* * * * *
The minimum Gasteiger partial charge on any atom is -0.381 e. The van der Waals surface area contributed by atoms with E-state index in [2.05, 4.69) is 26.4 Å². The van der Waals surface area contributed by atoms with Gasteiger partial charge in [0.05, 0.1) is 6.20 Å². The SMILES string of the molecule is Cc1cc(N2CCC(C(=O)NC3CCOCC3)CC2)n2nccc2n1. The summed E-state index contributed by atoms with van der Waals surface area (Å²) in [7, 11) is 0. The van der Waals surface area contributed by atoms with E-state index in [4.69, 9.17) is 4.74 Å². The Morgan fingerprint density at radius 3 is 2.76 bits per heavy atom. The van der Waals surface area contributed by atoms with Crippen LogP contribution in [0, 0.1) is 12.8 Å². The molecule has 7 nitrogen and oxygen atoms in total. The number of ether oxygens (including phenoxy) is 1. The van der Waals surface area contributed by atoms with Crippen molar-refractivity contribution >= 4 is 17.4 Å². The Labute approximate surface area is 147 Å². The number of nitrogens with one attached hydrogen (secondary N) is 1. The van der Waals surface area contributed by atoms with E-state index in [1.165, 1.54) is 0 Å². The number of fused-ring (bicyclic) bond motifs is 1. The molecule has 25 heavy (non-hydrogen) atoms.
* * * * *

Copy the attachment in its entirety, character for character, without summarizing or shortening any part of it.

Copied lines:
The minimum Gasteiger partial charge on any atom is -0.381 e. The van der Waals surface area contributed by atoms with E-state index in [2.05, 4.69) is 26.4 Å². The van der Waals surface area contributed by atoms with Gasteiger partial charge in [0.05, 0.1) is 6.20 Å². The SMILES string of the molecule is Cc1cc(N2CCC(C(=O)NC3CCOCC3)CC2)n2nccc2n1. The summed E-state index contributed by atoms with van der Waals surface area (Å²) in [7, 11) is 0. The van der Waals surface area contributed by atoms with E-state index in [4.69, 9.17) is 4.74 Å². The Morgan fingerprint density at radius 3 is 2.76 bits per heavy atom. The van der Waals surface area contributed by atoms with Crippen LogP contribution in [0, 0.1) is 12.8 Å². The molecule has 7 nitrogen and oxygen atoms in total. The number of ether oxygens (including phenoxy) is 1. The van der Waals surface area contributed by atoms with Crippen molar-refractivity contribution >= 4 is 17.4 Å². The Labute approximate surface area is 147 Å². The number of nitrogens with one attached hydrogen (secondary N) is 1. The van der Waals surface area contributed by atoms with E-state index in [1.165, 1.54) is 0 Å². The number of fused-ring (bicyclic) bond motifs is 1. The molecule has 25 heavy (non-hydrogen) atoms.